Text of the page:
G20 Countries Allocate $1.4 Trillion for Support of Biofuel Energy

G20 Countries Allocate $1.4 Trillion for Support of Biofuel Energy

In a bid to counter rising fuel prices due to the Ukraine conflict and bolster energy reserves, G20 nations allocated approximately $1.4 trillion USD (around 116 lakh crore INR) in public funding to support biofuel energy in 2022, according to a recent study. The report by the International Institute for Sustainable Development (IISD) and its partners comes at a time when G20 leaders are preparing for the summit scheduled in New Delhi from September 9 to 10.

India Proposes Significant Cut in Biofuel Subsidies

The study highlights India’s substantial progress during its G20 presidency. Under India’s leadership, the country reduced biofuel subsidies by 76% from 2014 to 2022, supporting clean energy. This reduction indicates India’s strong position to lead on the issue.

The study reveals that the substantial investment of $1.4 trillion USD comprises biofuel energy subsidies ($1 trillion USD), equity investment by private enterprises ($322 billion USD), and public financial institution loans ($50 billion USD). Notably, this figure is more than twice the amount seen before the COVID-19 pandemic and the energy crisis in 2019.

Tara Laan, Senior Associate at IISD and lead author of the study, emphasizes the urgency for G20 to address the issue of biofuel energy subsidies, particularly in the face of worsening climate impacts. Laan asserts that G20 countries possess the power and responsibility to transform their fossil fuel-based energy systems. Including biofuel energy subsidies and phasing out public financial flows for coal, oil, and gas in the agenda of the G20 summit in Delhi is crucial, especially as the impacts of climate change intensify.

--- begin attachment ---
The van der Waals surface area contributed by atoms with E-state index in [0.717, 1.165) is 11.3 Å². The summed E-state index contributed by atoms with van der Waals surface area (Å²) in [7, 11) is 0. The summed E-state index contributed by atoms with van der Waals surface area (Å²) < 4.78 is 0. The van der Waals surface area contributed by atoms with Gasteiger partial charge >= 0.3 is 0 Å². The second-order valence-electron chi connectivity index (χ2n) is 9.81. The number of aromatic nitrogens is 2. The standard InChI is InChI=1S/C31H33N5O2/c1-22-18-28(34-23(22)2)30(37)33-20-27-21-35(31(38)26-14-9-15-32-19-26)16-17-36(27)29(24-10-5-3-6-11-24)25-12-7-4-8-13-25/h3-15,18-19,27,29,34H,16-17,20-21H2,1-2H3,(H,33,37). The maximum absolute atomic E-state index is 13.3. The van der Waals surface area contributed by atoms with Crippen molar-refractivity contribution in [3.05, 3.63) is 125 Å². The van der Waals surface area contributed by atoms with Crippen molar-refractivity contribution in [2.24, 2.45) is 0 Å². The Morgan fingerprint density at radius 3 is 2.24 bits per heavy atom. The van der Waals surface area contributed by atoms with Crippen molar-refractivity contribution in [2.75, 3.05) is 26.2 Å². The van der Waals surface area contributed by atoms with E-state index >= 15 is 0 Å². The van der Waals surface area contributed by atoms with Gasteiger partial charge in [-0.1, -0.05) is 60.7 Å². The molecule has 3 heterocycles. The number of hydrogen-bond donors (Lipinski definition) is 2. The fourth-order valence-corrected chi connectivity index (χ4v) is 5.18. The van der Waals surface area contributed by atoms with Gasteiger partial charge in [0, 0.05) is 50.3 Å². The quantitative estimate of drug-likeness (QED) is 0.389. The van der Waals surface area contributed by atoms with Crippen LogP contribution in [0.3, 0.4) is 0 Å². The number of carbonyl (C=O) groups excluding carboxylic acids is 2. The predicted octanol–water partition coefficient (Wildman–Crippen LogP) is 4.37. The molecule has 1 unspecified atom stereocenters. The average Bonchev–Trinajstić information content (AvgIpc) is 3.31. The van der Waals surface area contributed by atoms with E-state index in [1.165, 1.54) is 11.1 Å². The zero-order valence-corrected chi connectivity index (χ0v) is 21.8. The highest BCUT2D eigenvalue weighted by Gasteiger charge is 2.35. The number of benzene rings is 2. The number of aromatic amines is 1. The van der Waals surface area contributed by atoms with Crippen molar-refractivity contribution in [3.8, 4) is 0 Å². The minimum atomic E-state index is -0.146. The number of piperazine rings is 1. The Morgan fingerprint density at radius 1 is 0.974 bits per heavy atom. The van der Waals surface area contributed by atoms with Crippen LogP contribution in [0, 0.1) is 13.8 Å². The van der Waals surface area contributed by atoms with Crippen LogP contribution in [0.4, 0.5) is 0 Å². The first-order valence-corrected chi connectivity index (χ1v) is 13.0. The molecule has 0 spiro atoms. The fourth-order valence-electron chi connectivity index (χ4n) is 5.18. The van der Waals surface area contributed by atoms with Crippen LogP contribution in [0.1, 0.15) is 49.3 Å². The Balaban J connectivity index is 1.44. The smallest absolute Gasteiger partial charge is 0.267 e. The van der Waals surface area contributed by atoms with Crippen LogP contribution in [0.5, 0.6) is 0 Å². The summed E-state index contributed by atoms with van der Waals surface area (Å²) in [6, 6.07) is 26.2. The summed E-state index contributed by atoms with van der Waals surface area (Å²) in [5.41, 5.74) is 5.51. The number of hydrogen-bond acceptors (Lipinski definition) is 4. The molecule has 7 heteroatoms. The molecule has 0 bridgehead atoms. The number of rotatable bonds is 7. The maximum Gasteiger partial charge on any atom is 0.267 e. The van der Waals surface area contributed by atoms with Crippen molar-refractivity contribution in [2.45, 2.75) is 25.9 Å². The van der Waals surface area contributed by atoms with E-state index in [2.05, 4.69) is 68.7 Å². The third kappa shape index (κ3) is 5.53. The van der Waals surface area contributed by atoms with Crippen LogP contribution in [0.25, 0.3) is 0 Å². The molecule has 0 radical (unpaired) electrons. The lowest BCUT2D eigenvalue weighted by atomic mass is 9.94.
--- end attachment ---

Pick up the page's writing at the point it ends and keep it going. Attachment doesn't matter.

Laan states that G20’s current support for biofuel energy is significantly lower, averaging only $3.2 USD per metric ton of CO2 equivalent. This is concerning as biofuel energy companies generated significant profits during the energy crisis last year. The report suggests a clear plan to phase out biofuel energy subsidies, proposing developed countries to do so by 2025 and emerging economies by 2030.

The report points out that even a slight modification of G20’s current expenditure on biofuel energy subsidies could make a substantial difference. By setting a minimum carbon tax of $25 to $75 USD per metric ton of CO2 equivalent based on national income, G20 countries could potentially raise an additional trillion USD annually.

The study underscores that if G20 adjusts even a fraction of the trillions of dollars spent on biofuel energy subsidies, it could make a significant impact. This could help bridge the gap in wind and solar energy (450 billion USD annually), tackle global hunger (33 billion USD annually), provide electricity and cooking methods for all (36 billion USD annually), and fund climate adaptation (17 billion USD annually) for developing nations.

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